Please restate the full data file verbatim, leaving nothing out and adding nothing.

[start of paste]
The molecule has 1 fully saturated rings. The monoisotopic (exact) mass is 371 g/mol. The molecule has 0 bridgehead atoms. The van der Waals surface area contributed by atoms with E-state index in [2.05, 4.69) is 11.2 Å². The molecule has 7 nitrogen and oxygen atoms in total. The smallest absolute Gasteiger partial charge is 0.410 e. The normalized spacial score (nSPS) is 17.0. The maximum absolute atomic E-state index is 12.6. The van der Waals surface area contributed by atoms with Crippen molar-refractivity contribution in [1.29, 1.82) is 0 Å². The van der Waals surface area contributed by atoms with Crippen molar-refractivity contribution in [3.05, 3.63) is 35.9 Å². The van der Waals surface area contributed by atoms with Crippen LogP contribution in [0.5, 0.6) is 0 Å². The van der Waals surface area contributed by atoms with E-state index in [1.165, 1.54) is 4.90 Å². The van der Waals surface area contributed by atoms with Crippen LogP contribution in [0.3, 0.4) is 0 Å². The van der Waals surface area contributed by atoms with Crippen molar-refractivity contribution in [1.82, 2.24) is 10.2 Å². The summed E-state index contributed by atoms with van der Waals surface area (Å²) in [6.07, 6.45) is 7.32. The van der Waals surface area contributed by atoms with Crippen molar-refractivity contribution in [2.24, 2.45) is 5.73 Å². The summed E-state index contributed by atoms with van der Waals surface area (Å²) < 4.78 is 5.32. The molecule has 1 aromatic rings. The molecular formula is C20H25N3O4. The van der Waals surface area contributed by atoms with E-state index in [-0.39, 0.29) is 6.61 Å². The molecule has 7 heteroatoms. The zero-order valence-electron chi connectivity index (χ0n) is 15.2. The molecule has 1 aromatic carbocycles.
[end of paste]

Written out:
The molecule has 1 fully saturated rings. The monoisotopic (exact) mass is 371 g/mol. The molecule has 0 bridgehead atoms. The van der Waals surface area contributed by atoms with E-state index in [2.05, 4.69) is 11.2 Å². The molecule has 7 nitrogen and oxygen atoms in total. The smallest absolute Gasteiger partial charge is 0.410 e. The normalized spacial score (nSPS) is 17.0. The maximum absolute atomic E-state index is 12.6. The van der Waals surface area contributed by atoms with Crippen molar-refractivity contribution in [1.29, 1.82) is 0 Å². The van der Waals surface area contributed by atoms with Crippen molar-refractivity contribution in [3.05, 3.63) is 35.9 Å². The van der Waals surface area contributed by atoms with Crippen LogP contribution in [0.5, 0.6) is 0 Å². The van der Waals surface area contributed by atoms with E-state index in [1.165, 1.54) is 4.90 Å². The van der Waals surface area contributed by atoms with Crippen LogP contribution in [0.3, 0.4) is 0 Å². The van der Waals surface area contributed by atoms with Crippen molar-refractivity contribution in [1.82, 2.24) is 10.2 Å². The summed E-state index contributed by atoms with van der Waals surface area (Å²) in [6.07, 6.45) is 7.32. The van der Waals surface area contributed by atoms with Crippen molar-refractivity contribution in [2.24, 2.45) is 5.73 Å². The summed E-state index contributed by atoms with van der Waals surface area (Å²) < 4.78 is 5.32. The molecule has 1 aromatic rings. The molecular formula is C20H25N3O4. The van der Waals surface area contributed by atoms with E-state index in [-0.39, 0.29) is 6.61 Å². The molecule has 7 heteroatoms. The zero-order valence-electron chi connectivity index (χ0n) is 15.2. The molecule has 1 aromatic carbocycles.